The filling of a judicial vacancy provides a unique opportunity to examine not only the appointment or election process, but also the court itself and its work. For obvious reasons, this has been recognized in connection with the Supreme Court of the United States,1 where vacancies are often the subject of much conjecture but, because of life tenure, remain essentially unpredictable. On a less lofty plane, the opportunity to take stock also occurs in other courts, and the timing, at least, is less a matter of speculation in non-Article III courts, where judges serve for fixed terms.
A case in point is the expiration of Chief Judge Andrew S. Effron’s term on the United States Court of Appeals for the Armed Forces (referred to here as the Court of Appeals) on September 30, 2011. It is appropriate to consider the process for filling his seat; the standards that, based on the law and past experience, must, could, or should not be taken into account in choosing a successor; and the possible impact on the court and its jurisprudence.
While national security law covers a broad swath, military justice is a key component, since good order and discipline are integral to a credible military capacity, and notwithstanding the remarkable trend towards the use of high technology in national defense, uniformed personnel – human beings – and their conduct (both actual and desired) remain the heart of the matter. Hence, the filling of Judge Effron’s seat is properly viewed as potentially impacting on national security.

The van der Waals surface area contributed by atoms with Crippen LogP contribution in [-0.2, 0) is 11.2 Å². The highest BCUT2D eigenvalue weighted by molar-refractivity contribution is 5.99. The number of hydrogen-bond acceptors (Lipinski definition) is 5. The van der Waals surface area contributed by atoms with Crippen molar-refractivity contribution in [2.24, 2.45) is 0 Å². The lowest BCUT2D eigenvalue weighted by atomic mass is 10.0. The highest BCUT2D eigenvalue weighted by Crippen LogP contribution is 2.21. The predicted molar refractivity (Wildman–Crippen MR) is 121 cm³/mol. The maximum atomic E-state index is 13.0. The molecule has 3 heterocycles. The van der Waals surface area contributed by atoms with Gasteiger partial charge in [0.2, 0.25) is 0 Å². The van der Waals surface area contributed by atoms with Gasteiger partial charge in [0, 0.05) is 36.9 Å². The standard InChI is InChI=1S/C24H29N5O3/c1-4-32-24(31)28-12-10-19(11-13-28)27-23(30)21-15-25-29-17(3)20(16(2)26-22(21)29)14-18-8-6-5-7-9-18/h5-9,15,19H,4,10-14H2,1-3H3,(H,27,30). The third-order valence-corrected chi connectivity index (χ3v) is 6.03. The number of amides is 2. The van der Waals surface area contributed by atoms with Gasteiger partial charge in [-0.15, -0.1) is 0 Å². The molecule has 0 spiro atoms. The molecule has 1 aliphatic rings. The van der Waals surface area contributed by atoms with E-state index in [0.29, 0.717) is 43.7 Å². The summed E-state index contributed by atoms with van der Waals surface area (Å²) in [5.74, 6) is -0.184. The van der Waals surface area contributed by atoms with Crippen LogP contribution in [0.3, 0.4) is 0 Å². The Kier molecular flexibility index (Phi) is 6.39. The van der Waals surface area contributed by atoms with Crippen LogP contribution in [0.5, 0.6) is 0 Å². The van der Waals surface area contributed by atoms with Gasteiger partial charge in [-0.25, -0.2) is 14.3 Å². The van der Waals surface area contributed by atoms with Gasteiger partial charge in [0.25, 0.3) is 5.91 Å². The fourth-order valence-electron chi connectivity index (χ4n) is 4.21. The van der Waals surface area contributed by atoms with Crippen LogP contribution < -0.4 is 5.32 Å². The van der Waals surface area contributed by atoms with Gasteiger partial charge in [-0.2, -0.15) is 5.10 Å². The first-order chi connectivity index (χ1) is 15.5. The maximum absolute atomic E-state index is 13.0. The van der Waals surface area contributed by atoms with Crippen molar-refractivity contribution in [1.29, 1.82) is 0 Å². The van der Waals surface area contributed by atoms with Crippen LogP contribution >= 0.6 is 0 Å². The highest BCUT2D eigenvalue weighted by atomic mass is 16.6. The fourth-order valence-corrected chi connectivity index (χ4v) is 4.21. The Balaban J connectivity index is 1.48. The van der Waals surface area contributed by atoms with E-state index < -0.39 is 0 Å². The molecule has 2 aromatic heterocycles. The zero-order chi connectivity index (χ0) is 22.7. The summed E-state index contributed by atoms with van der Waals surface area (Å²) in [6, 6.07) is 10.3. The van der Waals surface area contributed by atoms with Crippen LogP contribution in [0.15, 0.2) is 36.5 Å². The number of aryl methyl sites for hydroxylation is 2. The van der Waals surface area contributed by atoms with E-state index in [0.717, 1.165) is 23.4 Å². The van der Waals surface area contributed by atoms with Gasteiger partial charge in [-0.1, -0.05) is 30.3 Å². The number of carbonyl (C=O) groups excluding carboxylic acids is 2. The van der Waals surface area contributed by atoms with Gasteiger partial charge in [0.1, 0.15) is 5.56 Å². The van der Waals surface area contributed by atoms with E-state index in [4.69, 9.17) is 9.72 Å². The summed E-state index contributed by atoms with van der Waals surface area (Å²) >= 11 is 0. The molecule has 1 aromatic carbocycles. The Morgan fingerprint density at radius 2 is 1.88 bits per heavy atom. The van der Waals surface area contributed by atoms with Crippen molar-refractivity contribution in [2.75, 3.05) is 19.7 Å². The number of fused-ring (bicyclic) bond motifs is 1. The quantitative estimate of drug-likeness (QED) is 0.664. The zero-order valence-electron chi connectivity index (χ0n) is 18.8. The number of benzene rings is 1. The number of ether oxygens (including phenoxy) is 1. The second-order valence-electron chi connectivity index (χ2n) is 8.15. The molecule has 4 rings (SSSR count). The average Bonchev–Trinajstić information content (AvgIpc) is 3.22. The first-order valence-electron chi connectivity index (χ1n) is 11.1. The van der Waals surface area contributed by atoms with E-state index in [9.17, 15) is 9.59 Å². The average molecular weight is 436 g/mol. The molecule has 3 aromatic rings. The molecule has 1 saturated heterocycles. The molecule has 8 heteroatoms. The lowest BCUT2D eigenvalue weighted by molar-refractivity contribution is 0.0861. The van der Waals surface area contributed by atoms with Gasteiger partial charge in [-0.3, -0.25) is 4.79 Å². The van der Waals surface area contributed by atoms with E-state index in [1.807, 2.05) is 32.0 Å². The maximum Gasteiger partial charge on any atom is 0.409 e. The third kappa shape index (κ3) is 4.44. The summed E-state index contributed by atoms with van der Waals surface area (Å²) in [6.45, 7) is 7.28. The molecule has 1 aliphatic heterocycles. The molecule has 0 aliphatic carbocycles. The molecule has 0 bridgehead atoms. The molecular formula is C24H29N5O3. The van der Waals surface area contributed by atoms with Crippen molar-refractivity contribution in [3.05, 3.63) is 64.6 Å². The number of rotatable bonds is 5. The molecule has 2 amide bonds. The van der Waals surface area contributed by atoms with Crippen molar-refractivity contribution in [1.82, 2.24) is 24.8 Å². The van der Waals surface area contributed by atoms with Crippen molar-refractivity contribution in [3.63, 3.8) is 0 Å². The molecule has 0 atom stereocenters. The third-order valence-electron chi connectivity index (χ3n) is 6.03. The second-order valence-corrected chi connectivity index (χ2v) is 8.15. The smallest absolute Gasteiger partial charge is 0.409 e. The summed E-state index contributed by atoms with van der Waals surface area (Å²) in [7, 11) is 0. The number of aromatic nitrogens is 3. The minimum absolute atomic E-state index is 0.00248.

It is impossible to have a meaningful debate over whether a civilian court or a military commission is a more appropriate forum for trying terrorism suspects so long as serious questions remain over whether the commissions may constitutionally exercise jurisdiction over particular offenses and/or offenders. And yet, although a number of defendants have attempted to challenge the jurisdiction of the military commissions – especially under the MCA – none of their cases have managed to produce a decision on the merits from any court higher than the Court of Military Commission Review (CMCR). Instead, the federal courts have generally relied on ‘abstention’ doctrine, holding that challenges to the commissions, including to their jurisdiction, can – and should – be resolved on post-conviction appeal. … [T]he time has long since passed for a careful explication of the issues, the relevant precedents, and the most likely answers.
The assessment of facts to determine if peacetime law or the law of armed conflict is the correct choice involves the same analysis used in resolving other choice of law questions. Lawyers and judges constantly make choice of law decisions. Choice of law is part of the consideration of every legal matter. … In the terrorism-related cases discussed [here], international law … determines the choice of law. In these cases, choice of international law sends us, generally, to the domestic criminal law of the United States, Pakistan, Yemen, and other states. It does not send us to the law of armed conflict.